For seven weeks, I disconnected from all demands, requests for my time, energy and emotional input and I have put it all back into myself. During this time, I realised I have not been sleeping properly for 18 months. I have not been meditating. I realised that if I don’t really take care of myself, I cannot possibly take care of anyone else – uh, duh.

What happens when you stop, is that you remember who you are, what you love, why you are doing what you’re doing. You get to reset your barometer, get back into your body, drink enough water, exercise, breathe and bring your best back to the world, not from a space of scarcity, but fulsome wholeness.

The Japanese notion of ‘Ma’ or ‘Space’ is about giving ourselves the pauses between being ‘on’ to switch off. I now feel ready to reconnect with everyone because I have filled my own wells.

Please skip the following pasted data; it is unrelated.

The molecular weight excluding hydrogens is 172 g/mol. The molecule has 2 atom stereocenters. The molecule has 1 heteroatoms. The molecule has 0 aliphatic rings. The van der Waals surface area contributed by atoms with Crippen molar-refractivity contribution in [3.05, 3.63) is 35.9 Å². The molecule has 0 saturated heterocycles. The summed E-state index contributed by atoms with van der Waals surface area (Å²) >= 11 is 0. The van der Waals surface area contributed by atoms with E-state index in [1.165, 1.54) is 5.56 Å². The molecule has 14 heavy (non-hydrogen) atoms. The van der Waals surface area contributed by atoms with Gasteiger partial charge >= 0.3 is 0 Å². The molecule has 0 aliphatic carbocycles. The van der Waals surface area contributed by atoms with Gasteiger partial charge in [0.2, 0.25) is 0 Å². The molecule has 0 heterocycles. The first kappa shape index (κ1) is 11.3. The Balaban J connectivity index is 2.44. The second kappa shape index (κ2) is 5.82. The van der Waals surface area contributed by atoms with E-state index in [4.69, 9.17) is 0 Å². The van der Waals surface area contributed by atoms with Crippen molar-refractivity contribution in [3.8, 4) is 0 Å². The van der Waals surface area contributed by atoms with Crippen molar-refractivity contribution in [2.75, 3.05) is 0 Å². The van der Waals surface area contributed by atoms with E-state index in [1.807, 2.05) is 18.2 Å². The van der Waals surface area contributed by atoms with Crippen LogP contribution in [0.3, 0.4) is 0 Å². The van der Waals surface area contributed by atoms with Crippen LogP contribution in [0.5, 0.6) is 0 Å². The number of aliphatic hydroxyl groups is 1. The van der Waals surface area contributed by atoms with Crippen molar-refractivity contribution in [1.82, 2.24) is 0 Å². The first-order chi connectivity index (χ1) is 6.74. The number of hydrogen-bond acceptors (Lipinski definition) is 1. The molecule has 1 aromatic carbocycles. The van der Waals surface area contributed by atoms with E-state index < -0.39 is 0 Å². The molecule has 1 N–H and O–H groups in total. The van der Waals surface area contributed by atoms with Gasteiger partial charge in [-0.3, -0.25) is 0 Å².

I have returned to my work, re-energized with so many exciting new plans for the rest of 2018-2019 and not one, but three writing retreats/workshop/conferences we’ll be opening applications for soon (in Sydney, Bali and Italy). For further details, just email us [email protected] as places will be limited.

Later in the year, we’ll encourage anyone who did not take part in or did not complete the 7 Day Free Writing Challenge online to do or redo it. I’ve also been hard at work designing the Author Potential Assessment – a tool which offers insight into where you are strong as a writer and where you need support.

Finally, if you are travelling at velocity and have not stopped in a while, I encourage you to find an island of time in which you can be nobody, go nowhere, do nothing, be ordinary, unexciting, uninspiring, unmotivated and even slovenly.

Please reach out to my team if there is anything we can do to help you on your writing journey.

Joanne Fedler

Joanne Fedler